Is Exploring Mars Worth the Financial Investment?

Their are other places in the solar system which might harbor life, say astronomers. Given probable budget cuts, some scientists are criticizing NASA's singular focus on the Red Planet. 

What's the Latest Development?

Curiosity, NASA's latest Mars rover, is set to touch down on the Red Planet just under five days from now, on August 6th. The mission, in which the largest-ever vehicle sent to Mars will search for evidence of past life, will cost NASA $2.5 billion dollars. Past Mars missions have also been costly: "The Viking missions alone cost nearly $1 billion—in 1970s dollars. The twin rovers Spirit and Opportunity cost a total of about $1 billion to build and operate as well." Many would agree that the search for life beyond Earth satisfies a fundamental human urge to explore and gather knowledge, but critics say NASA's singular focus on Mars comes at the expense of other possible missions.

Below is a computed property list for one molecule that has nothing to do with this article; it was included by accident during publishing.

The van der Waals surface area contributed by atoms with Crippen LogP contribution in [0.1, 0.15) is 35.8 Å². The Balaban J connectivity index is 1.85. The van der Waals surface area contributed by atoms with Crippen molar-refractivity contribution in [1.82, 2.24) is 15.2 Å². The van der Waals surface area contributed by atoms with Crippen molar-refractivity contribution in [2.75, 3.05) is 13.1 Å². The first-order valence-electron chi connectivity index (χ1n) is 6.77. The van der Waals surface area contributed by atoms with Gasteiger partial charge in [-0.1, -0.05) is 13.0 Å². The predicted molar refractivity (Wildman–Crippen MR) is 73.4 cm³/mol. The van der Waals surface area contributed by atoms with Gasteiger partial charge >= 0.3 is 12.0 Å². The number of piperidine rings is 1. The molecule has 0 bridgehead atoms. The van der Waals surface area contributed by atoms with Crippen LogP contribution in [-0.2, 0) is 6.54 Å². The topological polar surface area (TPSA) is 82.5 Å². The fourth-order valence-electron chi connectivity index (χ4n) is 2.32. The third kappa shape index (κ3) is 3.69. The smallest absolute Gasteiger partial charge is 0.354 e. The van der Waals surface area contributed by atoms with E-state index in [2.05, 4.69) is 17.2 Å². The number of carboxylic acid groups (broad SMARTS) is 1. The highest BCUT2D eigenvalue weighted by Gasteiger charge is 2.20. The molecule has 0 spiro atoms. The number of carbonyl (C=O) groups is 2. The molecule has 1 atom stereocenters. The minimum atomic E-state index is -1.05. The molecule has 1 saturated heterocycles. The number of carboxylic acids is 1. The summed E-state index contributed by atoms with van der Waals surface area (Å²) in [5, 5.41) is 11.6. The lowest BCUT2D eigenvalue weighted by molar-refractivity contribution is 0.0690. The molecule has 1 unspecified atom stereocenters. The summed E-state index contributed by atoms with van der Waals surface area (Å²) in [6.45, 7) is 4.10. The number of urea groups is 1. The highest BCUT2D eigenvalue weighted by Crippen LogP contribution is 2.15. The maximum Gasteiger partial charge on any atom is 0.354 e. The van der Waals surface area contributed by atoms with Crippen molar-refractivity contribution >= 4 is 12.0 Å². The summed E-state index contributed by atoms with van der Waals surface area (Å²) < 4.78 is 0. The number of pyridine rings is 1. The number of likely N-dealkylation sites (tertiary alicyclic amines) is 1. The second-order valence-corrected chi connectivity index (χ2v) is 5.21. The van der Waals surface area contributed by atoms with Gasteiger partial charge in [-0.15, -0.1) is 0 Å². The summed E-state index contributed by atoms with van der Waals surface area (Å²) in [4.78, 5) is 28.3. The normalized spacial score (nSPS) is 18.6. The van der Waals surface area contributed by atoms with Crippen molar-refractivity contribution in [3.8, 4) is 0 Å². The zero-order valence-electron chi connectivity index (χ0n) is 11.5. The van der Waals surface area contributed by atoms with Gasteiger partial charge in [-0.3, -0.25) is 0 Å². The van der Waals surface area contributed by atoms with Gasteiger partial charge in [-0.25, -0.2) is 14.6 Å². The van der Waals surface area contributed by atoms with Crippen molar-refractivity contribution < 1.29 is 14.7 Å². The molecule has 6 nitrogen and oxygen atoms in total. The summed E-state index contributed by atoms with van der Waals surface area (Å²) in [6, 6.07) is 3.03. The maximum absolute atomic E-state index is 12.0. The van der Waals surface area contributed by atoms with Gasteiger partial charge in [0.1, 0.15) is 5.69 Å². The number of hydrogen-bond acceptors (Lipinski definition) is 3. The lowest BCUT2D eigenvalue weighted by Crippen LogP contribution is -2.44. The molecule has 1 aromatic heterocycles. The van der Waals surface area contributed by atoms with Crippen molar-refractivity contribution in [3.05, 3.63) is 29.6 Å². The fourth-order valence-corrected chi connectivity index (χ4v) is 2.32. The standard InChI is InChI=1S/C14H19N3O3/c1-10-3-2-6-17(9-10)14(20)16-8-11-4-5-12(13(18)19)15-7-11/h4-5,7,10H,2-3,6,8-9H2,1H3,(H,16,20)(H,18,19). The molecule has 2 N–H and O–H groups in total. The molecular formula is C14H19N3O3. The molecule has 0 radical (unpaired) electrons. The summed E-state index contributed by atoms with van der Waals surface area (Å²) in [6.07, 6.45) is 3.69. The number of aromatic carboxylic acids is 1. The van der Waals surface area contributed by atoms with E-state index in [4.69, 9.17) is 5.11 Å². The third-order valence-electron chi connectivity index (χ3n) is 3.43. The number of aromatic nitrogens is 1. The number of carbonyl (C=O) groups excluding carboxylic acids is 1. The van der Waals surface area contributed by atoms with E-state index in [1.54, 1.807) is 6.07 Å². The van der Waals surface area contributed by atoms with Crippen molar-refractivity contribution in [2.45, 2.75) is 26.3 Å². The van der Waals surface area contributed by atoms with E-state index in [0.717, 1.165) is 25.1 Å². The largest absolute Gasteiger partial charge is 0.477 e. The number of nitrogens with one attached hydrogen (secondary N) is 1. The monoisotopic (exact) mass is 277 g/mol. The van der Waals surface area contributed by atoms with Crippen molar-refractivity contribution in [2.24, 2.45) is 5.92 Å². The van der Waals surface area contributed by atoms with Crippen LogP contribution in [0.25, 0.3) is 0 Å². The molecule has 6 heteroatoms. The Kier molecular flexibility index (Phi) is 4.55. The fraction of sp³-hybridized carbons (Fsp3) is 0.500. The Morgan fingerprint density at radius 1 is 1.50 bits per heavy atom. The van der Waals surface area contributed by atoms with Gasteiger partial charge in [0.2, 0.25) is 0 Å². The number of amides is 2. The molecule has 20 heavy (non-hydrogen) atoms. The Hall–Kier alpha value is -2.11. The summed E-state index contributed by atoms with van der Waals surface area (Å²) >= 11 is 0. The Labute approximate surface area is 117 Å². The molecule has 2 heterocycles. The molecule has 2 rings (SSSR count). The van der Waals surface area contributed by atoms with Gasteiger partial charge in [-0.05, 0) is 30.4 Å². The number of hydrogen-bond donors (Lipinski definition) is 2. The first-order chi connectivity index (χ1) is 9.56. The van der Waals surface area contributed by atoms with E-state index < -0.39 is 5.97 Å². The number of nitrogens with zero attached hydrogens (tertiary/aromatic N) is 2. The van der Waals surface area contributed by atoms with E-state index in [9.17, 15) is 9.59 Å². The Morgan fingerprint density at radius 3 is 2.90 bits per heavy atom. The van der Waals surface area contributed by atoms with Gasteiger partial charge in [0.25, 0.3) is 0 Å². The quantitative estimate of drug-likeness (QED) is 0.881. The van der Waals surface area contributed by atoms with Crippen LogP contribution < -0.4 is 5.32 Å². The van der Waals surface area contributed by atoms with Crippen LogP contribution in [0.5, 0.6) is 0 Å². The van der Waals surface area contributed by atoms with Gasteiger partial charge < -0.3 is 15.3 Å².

What's the Big Idea?

Astronomers say that evidence of past life on Mars would make the chances of finding life elsewhere in the Universe much higher. But compounded by proposed budget cuts of $227 million to NASA's Mars exploration budget, some experts are questioning the wisdom of focusing so intently on a single planet: "Jupiter's moon Europa, which is covered with an ice-encrusted ocean, could have the potential to harbor life; Saturn's moon Titan, rich in organic chemistry, might as well." David Jewitt, a planetary scientist at UCLA who studies comets, likens a singular focus on Mars to the person who loses their keys but only looks for them under the streetlight. 

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